Biblical fiction—adaptations

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Do you read biblical fiction, that  is fiction based on the stories in the Bible? Maybe you write it.

The most common way of writing such a story is to fictionalize the Bible characters, perhaps create a few new ones, and tell the story in all its imagined detail but still set in the time and place that the Bible events occurred.

There is another way. It is taking the Bible themes and characters and transplanting them into another time and setting.

A few years ago Pacific Theatre did this with the story of Joseph and his brothers, performing what they called an ‘adaptation.’  Here’s is a description of that play, “Remnants (A Fable),” from the theatre’s website :

“…this refreshingly direct variation of an ancient tale traces a young man’s journey from a Polish shtetl to the work camps of depression-era Canada. Rising to become an advisor to Prime Minister Mackenzie King, Joseph is sent to turn back a boatload of European Jews – only to discover his brothers among the refugees.” Read entire …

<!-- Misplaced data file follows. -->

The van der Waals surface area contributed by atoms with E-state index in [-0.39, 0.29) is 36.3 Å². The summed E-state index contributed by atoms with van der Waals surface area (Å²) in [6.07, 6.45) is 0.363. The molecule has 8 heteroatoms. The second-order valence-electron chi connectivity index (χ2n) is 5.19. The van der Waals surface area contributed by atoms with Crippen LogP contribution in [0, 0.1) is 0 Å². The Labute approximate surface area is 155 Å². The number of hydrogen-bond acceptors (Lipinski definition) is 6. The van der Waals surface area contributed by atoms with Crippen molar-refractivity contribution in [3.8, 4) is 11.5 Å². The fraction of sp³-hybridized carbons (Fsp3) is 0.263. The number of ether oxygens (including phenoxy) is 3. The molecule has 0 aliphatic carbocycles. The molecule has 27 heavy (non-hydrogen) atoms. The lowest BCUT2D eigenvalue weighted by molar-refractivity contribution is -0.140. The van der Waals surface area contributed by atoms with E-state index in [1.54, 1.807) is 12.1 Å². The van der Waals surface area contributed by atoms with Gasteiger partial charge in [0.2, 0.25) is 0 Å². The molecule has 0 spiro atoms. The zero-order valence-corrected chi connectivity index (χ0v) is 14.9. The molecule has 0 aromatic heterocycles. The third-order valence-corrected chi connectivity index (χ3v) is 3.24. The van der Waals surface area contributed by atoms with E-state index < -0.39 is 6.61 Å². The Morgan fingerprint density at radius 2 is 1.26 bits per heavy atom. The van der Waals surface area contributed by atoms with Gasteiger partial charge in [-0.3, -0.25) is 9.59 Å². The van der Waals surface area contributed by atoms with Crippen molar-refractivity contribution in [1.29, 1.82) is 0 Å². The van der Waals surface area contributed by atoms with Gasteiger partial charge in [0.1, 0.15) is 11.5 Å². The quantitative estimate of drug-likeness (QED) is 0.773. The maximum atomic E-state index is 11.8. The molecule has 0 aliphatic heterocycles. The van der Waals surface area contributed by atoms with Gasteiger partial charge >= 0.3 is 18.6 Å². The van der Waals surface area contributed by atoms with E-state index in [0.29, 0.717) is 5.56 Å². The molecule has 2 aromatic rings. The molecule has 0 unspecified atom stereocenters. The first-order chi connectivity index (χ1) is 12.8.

Another adaptation I bumped into recently was the story of Esther with mouse characters (read “The Mouse King” on the website of Clubhouse Jr.).

Below is a review of still another adaptation. The Bark of the Bog Owl is Book One of a series about King David from the Old Testament. Author Jonathan Rogers has set this story for middle-grade readers in a fantasy time and place. Though this series is several years old (Book 1 came out in 2004), books like this are really timeless. If you’re looking for a fun series for children 8-12, consider these Wilderking books (Book 2 – The Secret of the Swamp King; Book 3 – The Way of the Wilderking).

My review of Bark of the Bog Owl:

Bark of the Bog Owl - Jonathan RogersTake places like Tambluff Castle, Feechiefen Swamp, Bonifay Plain and Greasy Cave. Now mix them with characters like Aidan Errolson, Dobro, King Darrow, Bayard the Truth Speaker, a contingent of scheming Pyrthens and you have The Bark of the Bog Owl, the first book of Jonathan Rogers’ Wilderking Trilogy.